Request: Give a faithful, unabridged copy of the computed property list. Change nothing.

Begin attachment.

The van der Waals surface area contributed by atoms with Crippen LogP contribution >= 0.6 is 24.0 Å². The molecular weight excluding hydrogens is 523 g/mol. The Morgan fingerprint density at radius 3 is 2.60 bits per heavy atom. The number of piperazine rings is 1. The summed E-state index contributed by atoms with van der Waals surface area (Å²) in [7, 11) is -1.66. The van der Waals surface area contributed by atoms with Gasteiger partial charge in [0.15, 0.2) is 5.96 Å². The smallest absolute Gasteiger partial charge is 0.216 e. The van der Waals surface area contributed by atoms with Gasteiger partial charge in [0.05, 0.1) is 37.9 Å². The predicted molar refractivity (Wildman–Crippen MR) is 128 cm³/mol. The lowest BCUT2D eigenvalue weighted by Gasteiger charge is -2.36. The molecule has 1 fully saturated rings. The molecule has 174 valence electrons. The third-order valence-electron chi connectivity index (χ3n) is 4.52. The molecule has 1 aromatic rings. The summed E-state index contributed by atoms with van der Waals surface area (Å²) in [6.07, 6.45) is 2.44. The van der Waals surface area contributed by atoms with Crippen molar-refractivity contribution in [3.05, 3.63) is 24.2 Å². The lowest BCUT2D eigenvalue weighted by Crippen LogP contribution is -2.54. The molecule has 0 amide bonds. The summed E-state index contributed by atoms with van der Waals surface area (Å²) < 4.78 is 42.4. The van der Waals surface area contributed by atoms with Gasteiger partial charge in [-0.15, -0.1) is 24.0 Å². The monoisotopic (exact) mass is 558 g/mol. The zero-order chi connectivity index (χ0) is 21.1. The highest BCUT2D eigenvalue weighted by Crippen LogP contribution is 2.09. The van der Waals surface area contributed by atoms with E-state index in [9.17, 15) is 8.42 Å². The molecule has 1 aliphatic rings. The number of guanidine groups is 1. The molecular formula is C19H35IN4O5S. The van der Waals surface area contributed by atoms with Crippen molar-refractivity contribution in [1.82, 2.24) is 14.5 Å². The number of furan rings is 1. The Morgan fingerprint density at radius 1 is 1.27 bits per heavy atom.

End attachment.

The van der Waals surface area contributed by atoms with Crippen LogP contribution >= 0.6 is 24.0 Å². The molecular weight excluding hydrogens is 523 g/mol. The Morgan fingerprint density at radius 3 is 2.60 bits per heavy atom. The number of piperazine rings is 1. The summed E-state index contributed by atoms with van der Waals surface area (Å²) in [7, 11) is -1.66. The van der Waals surface area contributed by atoms with Gasteiger partial charge in [0.15, 0.2) is 5.96 Å². The smallest absolute Gasteiger partial charge is 0.216 e. The van der Waals surface area contributed by atoms with Gasteiger partial charge in [0.05, 0.1) is 37.9 Å². The predicted molar refractivity (Wildman–Crippen MR) is 128 cm³/mol. The lowest BCUT2D eigenvalue weighted by Gasteiger charge is -2.36. The molecule has 1 fully saturated rings. The molecule has 174 valence electrons. The third-order valence-electron chi connectivity index (χ3n) is 4.52. The molecule has 1 aromatic rings. The summed E-state index contributed by atoms with van der Waals surface area (Å²) in [6.07, 6.45) is 2.44. The van der Waals surface area contributed by atoms with Crippen molar-refractivity contribution in [3.05, 3.63) is 24.2 Å². The lowest BCUT2D eigenvalue weighted by Crippen LogP contribution is -2.54. The molecule has 0 amide bonds. The summed E-state index contributed by atoms with van der Waals surface area (Å²) < 4.78 is 42.4. The van der Waals surface area contributed by atoms with Gasteiger partial charge in [-0.15, -0.1) is 24.0 Å². The monoisotopic (exact) mass is 558 g/mol. The zero-order chi connectivity index (χ0) is 21.1. The highest BCUT2D eigenvalue weighted by Crippen LogP contribution is 2.09. The van der Waals surface area contributed by atoms with E-state index in [9.17, 15) is 8.42 Å². The molecule has 1 aliphatic rings. The number of guanidine groups is 1. The molecular formula is C19H35IN4O5S. The van der Waals surface area contributed by atoms with Crippen molar-refractivity contribution in [1.82, 2.24) is 14.5 Å². The number of furan rings is 1. The Morgan fingerprint density at radius 1 is 1.27 bits per heavy atom.